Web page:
Diller Scofidio + Renfro: Seeing Anew

People / Places / Products / February 26, 2013

It seems a match made in heaven.

Who else might write the definitive book on Diller Scofidio + Renfro (DS+R) but scholar Edward Dimendberg?

The 90-person architecture firm is known widely for its experimental work that explores the areas surrounding the intersection of architecture, film, media and space.

The result? Wildly popular experiences like Manhattan’s High Line.

Dimendberg is an expert in semiotics, cinema, modernity and architecture.

Luckily for the rest of us, their two worlds merge in his new book, “Diller Scofidio + Renfro: Architecture After Images”

“It was like diving down a rabbit hole in ‘Alice in Wonderland,’” Dimendberg says.  “The more I got into it, the further I fell.”

How, he wonders, could the two people who established their firm in a loft above the Village Voice end up redeveloping Lincoln Center?

The answer lies within the firm’s thoroughly inquisitive, disciplined and investigative process.  At a time when film, media and architecture in modern life are being examined by the likes of Rem Koolhaas, Jean Nouvel and Bernard Tschumi, DS+R is “making contemporary space intelligible, playful, and unpredictable by controlling how and what we can and cannot see,” he writes in his introduction.

“They’re experimental, and interested in scenes, shots and pans – they’re very cinematic, and edited,” he says.  “They’re all about looking.”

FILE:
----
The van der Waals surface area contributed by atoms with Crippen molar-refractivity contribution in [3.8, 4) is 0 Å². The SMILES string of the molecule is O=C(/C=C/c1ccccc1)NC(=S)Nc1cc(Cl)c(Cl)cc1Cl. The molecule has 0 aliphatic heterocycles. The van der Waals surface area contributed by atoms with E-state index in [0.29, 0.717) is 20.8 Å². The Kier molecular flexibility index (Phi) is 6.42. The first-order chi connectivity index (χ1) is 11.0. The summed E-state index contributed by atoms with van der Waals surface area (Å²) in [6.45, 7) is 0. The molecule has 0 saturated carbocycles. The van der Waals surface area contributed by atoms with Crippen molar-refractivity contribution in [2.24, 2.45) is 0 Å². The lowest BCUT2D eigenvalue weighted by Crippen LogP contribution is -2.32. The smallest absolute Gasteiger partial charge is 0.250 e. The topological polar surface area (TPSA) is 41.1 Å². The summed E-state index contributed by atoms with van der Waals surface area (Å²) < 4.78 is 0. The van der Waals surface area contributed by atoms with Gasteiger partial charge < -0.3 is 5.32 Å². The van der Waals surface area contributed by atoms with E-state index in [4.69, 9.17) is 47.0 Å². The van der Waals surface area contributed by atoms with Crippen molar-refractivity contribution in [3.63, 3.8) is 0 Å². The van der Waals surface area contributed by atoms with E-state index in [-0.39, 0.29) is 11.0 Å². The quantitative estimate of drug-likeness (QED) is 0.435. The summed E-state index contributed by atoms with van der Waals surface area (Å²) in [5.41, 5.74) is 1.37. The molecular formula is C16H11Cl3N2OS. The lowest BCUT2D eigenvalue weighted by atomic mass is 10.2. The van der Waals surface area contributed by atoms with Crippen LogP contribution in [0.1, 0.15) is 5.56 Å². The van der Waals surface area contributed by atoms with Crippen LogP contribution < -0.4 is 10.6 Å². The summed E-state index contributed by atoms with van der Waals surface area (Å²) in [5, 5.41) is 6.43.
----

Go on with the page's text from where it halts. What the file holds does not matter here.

The High Line is a prime example.  “It has elements of a promenade, but really it’s reflecting on the relationship between windows and screens,” he says.  “It’s what architecture should be in the 21st century.  It explores the relationship between interiority and exteriority – it inverts them, and flips them inside out.”

The firm has no ideological or pedagogical agenda, and does not seem to seek to encourage anyone to think one way or another.  Rather, it’s intent on encouraging people to become intellectually curious.

“It’s about reflection and the experience of seeing,” he says.  “That’s what ambitious architecture always does.”

And as it does, it raises the bar for the rest of us.

The book is due out on March 20.

For more information, go to http://press.uchicago.edu/ucp/books/book/chicago/D/bo5941113.html

View Images:


Tags: ,



Michael Welton
I write about architecture, art, and design for national and international publications. I am the author of "Drawing from Practice: Architects and the Meaning of Freehand" (Routledge, 2015), and the former architecture critic for the News & Observer in Raleigh, N.C.




Previous Post

In Prague, Meier's City Green Court

Next Post

Seating Design for a Porsche Museum





You might also like



0 Comment


Leave a Reply


More Story

In Prague, Meier's City Green Court

It draws some of its inspiration from the language of the avant-garde Czech Cubists of 1912 – 1914. At the same time,...

February 25, 2013